The reality of today is that it costs more money than ever to live in the U.S. According to the Cost of Living Index, the average rent for a two-bedroom apartment is $1,164 a month, although this figure varies.
Even in Mississippi, the state with the lowest cost of living, the median salary after taxes would still mean putting at least 17 percent of your take-home pay toward rent or mortgage payments. This, coupled with income and earning decreases of 2.9 percent and 1.2 percent, respectively, as reported by the U.S. Census, along with the recent increase in inflation, and it’s apparent that it’s a challenge to earn enough to survive.
These factors mean that side hustles have become a necessity for many. We’ve pulled together 10 options for getting that extra income you require.
Living in an area with lots of bars, restaurants and nightlife might earn you a few extra bucks if you own a vehicle. All you need to become a driver for a service like Uber or Lyft — aside from an eligible four-door vehicle — is a valid U.S. driver’s license, proof of registration and insurance and a smartphone. After you sign up, an online screening will review your driving record and criminal history.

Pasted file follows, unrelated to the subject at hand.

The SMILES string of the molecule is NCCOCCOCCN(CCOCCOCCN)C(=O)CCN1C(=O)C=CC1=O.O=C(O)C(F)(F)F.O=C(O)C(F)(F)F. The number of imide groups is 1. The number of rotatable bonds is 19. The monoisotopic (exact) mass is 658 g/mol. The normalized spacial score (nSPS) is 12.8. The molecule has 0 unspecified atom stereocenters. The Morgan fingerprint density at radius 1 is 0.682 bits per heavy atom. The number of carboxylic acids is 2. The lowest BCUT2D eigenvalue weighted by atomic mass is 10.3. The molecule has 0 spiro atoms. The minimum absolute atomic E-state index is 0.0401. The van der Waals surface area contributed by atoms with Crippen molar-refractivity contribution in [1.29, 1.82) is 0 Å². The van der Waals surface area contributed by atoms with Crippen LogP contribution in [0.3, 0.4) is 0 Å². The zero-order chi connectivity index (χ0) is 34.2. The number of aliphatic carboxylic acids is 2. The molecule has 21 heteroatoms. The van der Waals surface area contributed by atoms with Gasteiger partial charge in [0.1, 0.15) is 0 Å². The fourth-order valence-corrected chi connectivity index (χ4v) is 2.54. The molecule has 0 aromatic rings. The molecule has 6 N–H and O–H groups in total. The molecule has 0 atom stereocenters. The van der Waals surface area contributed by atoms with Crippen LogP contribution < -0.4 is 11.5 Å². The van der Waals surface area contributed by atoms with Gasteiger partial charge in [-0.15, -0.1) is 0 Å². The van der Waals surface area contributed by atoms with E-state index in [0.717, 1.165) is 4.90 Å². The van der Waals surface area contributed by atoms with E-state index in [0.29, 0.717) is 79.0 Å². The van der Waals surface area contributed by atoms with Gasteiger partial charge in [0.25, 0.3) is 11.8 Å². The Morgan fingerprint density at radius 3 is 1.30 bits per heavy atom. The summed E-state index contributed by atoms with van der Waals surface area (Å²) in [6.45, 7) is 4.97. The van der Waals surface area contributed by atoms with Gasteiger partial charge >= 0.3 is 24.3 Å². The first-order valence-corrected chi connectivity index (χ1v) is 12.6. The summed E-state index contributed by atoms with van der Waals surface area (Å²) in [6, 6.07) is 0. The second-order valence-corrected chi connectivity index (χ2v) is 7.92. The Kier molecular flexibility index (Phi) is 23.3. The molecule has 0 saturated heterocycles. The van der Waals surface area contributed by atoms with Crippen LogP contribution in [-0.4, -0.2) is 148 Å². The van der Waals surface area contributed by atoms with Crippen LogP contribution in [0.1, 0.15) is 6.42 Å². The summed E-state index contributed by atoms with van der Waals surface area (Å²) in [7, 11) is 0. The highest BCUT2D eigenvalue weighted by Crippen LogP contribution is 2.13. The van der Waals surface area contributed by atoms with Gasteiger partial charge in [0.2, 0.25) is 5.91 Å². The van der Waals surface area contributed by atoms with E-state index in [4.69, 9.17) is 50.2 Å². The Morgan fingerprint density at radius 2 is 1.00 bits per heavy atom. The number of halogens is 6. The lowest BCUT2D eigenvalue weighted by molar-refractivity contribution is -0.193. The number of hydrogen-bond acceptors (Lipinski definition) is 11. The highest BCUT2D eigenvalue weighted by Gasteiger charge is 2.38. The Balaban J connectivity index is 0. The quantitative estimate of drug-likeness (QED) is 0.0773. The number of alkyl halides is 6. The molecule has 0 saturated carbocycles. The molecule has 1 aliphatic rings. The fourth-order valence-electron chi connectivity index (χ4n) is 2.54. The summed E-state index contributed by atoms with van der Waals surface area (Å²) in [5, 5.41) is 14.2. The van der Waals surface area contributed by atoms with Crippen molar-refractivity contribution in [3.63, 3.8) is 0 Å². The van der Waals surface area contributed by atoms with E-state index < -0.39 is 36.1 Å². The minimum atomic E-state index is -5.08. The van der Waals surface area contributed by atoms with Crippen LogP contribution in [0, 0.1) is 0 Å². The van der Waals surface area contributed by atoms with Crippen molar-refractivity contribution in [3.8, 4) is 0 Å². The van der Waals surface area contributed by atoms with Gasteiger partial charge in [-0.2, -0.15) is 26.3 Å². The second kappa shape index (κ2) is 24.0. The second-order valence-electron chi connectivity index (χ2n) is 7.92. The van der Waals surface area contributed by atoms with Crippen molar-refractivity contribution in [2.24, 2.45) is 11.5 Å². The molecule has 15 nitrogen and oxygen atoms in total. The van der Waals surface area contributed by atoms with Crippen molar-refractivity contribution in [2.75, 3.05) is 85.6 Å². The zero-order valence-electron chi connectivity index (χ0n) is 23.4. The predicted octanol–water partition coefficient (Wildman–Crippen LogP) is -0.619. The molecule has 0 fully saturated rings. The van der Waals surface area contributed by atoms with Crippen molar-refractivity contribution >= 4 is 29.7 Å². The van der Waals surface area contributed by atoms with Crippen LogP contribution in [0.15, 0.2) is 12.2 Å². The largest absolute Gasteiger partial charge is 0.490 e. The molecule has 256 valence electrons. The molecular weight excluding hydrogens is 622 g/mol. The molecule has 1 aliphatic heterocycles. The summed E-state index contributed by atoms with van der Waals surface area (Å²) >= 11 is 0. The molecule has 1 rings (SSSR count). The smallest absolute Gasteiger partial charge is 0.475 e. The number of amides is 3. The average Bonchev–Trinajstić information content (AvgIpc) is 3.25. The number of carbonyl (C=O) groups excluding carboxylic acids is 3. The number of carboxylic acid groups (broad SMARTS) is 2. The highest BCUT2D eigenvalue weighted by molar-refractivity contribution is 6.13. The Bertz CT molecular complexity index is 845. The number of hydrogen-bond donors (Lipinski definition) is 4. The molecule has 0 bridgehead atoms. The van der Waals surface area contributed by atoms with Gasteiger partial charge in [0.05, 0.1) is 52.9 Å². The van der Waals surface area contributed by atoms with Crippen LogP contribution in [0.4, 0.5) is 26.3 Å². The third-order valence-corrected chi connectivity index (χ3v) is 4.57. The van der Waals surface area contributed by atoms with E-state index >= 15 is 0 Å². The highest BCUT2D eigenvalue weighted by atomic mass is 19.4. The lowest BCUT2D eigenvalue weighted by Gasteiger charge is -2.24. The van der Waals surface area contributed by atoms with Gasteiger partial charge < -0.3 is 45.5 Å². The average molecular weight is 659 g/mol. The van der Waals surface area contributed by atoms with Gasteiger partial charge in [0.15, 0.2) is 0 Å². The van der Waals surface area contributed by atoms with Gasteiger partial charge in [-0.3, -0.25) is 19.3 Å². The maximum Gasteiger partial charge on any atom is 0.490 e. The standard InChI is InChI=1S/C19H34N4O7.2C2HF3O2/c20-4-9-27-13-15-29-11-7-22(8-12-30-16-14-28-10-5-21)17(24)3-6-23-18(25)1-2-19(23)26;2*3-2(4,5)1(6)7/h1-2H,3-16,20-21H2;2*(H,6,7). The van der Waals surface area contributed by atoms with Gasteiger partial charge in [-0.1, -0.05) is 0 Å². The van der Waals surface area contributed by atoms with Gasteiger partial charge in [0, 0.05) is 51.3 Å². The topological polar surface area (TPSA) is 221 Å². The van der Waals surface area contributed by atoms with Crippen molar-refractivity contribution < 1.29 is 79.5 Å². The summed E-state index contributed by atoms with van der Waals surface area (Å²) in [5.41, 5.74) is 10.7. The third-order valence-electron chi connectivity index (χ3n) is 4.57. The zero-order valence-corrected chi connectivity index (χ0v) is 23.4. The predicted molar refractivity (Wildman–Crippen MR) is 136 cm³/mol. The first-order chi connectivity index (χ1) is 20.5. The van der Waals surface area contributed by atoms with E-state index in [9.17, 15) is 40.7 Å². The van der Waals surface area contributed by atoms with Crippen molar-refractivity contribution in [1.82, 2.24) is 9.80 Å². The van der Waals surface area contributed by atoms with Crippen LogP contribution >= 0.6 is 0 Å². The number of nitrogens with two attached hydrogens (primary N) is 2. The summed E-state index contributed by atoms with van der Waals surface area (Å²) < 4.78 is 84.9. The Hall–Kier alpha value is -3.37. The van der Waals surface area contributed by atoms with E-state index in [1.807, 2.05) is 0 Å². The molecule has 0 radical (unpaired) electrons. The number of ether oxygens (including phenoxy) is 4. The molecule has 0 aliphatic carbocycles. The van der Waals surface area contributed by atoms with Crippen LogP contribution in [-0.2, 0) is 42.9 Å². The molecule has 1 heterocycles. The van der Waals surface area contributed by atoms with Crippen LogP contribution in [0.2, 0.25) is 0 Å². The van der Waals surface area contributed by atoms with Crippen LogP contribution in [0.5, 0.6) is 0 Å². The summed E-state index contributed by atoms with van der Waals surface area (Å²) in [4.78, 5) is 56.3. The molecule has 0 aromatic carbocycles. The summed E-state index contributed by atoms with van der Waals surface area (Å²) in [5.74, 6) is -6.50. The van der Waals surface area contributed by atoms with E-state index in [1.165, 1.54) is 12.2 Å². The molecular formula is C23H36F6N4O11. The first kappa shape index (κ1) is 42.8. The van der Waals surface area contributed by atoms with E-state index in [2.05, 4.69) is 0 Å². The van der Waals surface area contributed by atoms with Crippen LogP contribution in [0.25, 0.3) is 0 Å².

You might want to research additional rideshare services local to you as some start off in smaller markets before expanding. For more information, visit our guide to becoming a rideshare driver.
Delivery services are always in demand, especially as remote work jobs are on the rise. There are many opportunities to become a delivery driver, whether that’s delivering food or packaged goods. Uber has provided its own service, Uber Eats, since 2014 and other ordering apps, such as DoorDash and Grubhub, have followed. These apps function as freelance jobs, where drivers are paid per delivery, whereas other services like Gopuff offer part-time and full-time shifts as well as benefits. Combine these gigs with part-time jobs at chain businesses like Domino’s to fit a second income around whatever restrictions your first job presents. For more examples in this area, check out our list of unique delivery businesses.
In the marketing world, content is king. Businesses of all types need talented writers to create blog posts, whitepapers, press releases, social media copy and more. If you have a way with words, you can advertise your freelance writing services on a personal website and your social profiles or look for gigs on sites like Upwork and Freelancer.